Saturday, the Bakken Museum is offering kids and kids-at-heart a chance to explore and hack little devices that are kick-starting innovation around the country.
To kick of Computer Science Week at the museum, guests are invited to come to the Volta classroom on Dec. 15 between 11 a.m. to 3 p.m. to meet something called an Arduino micro-controller, a smart computer chip that can be programed to do a lot of strange and amazing things.
Guests will get to try their hands at programming LEGO robots to navigate a maze using sensors, and generally take their first steps towards learning to take over the world. All activities are free with the cost of admission.
For example: earlier this year, Southwest Minneapolis resident Zach Supalla and a team of local entrepreneurs unveiled a very cool new object, called a Spark Device. At its heart is an Arduino that helps programmers write all manner of innovative applications for the device. As Patch reported at the time:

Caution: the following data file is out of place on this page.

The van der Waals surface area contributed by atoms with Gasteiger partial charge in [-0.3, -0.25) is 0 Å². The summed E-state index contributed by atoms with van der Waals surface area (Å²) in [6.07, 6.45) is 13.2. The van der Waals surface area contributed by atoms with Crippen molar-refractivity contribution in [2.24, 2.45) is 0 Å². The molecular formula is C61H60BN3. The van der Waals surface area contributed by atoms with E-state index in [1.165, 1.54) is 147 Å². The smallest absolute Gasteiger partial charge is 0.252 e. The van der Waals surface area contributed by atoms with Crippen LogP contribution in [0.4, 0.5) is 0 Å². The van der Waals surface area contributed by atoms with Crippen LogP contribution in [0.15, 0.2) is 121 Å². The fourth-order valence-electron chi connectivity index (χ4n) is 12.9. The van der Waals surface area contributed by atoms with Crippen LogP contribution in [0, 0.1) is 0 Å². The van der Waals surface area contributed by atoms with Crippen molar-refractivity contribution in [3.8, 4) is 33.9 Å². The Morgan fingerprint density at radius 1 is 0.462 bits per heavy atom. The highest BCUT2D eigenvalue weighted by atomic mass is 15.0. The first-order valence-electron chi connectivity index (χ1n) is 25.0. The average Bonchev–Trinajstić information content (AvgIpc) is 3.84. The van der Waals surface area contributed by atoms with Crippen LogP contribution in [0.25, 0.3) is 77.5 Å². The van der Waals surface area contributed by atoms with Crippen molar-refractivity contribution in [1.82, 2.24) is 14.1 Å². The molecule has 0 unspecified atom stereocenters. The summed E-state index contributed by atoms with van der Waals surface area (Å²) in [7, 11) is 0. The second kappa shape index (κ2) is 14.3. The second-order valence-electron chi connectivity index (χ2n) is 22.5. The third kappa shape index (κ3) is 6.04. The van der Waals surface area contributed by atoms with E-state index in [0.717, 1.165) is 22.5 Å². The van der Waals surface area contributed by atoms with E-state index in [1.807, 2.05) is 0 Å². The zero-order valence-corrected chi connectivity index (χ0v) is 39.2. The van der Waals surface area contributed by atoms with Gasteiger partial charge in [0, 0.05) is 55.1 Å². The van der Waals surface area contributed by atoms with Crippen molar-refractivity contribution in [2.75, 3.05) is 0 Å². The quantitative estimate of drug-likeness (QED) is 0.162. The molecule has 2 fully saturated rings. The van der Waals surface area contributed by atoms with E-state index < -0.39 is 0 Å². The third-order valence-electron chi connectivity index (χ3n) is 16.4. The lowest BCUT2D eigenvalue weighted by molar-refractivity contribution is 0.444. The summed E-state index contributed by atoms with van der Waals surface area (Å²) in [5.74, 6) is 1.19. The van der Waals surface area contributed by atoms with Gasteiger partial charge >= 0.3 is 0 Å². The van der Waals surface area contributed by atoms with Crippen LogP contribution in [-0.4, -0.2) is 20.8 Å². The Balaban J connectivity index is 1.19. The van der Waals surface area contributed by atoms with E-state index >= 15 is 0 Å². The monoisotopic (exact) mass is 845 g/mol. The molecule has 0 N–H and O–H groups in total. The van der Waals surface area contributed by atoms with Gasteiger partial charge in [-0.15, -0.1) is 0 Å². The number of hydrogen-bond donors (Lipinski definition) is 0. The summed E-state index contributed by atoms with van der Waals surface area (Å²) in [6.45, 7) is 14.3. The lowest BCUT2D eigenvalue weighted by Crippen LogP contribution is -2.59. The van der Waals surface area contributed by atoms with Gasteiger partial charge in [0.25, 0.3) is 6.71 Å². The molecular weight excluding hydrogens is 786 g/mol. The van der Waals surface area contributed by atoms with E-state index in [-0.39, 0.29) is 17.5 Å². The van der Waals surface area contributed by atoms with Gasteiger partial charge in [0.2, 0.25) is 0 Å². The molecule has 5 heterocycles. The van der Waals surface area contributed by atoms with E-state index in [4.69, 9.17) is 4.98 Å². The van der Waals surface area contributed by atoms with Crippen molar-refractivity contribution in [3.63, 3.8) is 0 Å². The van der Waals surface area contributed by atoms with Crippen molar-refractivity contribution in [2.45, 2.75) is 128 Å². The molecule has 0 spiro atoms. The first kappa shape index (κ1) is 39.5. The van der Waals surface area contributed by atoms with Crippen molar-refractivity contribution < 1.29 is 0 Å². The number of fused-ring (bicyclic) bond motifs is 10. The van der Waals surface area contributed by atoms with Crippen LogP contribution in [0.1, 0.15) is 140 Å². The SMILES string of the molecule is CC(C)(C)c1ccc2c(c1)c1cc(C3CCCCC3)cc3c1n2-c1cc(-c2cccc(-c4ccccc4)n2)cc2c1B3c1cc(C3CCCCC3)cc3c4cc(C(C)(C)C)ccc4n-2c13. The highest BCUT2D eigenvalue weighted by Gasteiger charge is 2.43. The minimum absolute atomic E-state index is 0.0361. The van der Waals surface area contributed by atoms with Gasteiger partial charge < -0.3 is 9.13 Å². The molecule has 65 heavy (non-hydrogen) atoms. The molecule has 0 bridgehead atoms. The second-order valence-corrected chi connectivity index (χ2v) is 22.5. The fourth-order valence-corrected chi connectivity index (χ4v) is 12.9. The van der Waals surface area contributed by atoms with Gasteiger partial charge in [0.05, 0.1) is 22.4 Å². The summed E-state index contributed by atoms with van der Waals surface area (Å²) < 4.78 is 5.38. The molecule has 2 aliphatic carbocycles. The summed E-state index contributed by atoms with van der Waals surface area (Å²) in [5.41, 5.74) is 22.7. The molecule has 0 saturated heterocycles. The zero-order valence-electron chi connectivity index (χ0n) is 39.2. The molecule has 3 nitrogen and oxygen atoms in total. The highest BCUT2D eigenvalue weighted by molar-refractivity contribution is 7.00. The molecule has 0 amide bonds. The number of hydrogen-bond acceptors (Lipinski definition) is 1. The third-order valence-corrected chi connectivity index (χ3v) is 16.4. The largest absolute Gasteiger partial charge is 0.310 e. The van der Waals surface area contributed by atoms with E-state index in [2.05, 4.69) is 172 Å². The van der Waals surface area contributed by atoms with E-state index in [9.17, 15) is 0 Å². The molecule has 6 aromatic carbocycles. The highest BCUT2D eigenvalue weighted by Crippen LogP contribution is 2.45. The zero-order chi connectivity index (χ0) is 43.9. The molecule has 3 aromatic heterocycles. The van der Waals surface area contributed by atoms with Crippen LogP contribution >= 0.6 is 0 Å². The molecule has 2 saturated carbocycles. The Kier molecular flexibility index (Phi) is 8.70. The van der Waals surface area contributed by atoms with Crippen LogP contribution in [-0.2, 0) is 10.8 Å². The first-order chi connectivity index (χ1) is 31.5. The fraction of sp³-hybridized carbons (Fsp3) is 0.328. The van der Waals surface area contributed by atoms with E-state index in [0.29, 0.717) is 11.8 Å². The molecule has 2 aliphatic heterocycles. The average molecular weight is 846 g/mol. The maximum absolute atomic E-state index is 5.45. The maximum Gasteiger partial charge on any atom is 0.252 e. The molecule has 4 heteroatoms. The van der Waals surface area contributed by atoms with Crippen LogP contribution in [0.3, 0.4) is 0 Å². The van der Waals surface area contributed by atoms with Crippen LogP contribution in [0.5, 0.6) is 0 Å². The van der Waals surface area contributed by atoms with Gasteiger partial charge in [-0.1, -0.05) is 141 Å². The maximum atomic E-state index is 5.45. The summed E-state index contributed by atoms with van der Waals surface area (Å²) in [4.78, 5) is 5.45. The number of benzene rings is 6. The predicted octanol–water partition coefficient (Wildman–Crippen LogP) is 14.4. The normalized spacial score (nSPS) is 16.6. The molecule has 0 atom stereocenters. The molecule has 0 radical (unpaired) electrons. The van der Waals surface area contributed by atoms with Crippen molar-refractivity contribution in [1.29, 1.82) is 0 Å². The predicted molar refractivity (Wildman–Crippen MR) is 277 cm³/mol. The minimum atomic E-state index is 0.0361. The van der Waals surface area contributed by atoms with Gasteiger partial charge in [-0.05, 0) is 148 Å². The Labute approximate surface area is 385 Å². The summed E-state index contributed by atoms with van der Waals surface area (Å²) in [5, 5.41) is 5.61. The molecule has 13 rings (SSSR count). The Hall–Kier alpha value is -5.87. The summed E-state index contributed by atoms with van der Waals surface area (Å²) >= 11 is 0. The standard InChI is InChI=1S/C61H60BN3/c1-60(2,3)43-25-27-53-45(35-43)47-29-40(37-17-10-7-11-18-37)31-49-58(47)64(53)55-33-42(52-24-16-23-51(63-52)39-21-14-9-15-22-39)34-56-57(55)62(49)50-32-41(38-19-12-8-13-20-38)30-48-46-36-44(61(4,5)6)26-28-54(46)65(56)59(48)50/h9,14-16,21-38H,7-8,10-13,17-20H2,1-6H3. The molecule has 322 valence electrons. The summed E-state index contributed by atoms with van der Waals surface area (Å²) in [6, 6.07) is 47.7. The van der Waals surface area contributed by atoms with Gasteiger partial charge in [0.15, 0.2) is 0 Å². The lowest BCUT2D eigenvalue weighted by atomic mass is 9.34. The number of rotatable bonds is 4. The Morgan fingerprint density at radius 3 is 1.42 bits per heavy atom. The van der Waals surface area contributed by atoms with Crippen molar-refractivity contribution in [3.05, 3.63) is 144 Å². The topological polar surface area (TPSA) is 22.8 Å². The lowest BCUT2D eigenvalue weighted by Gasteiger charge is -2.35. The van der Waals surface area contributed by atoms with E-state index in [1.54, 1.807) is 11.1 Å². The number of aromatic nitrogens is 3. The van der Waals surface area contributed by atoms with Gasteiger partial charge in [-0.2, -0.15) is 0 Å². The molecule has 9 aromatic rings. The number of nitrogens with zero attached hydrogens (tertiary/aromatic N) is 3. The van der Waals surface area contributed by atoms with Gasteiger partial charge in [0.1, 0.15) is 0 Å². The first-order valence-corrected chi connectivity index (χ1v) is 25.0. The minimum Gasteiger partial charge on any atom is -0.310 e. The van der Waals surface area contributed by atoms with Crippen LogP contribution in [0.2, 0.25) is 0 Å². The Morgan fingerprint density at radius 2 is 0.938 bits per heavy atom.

Essentially, Supalla has come up with a very intelligent light socket that you can control from your smartphone or computer. Called a Spark, the small, barrel-shaped device screws in between your regular light sockets and your dimmable light bulbs. It connects to the Internet via your home wifi router, letting a user do everything from setting timers on their lights before vacation, to remotely turning them on and off using a special chip called an Arduino.
That may sound pretty simple, until you consider that these basic functions are just the beginning. The real genius of Spark, according to Supalla, is its free, open software. Any software developer in the world can use the Spark platform to come up with a fairly unlimited set of programs that can dramatically expand its functionality. Already, Supalla told Patch, he’s hoping someone will come up with an app that will dim or brighten a light in a user’s house depending on how close their smartphone-equipped child is to home, like a certain Weasley family clock from the Harry Potter movies.
The kind of flexibility inherrant in Arduinos is helping Supalla and countless other entrepreneurs create whole new classes of products which marry hardware and software genius—and which can be made in America.
Correction: This article originally misstated the date of the Bakken Museum's event. It is occurring Dec. 15, not Dec. 8. We apologize for this error.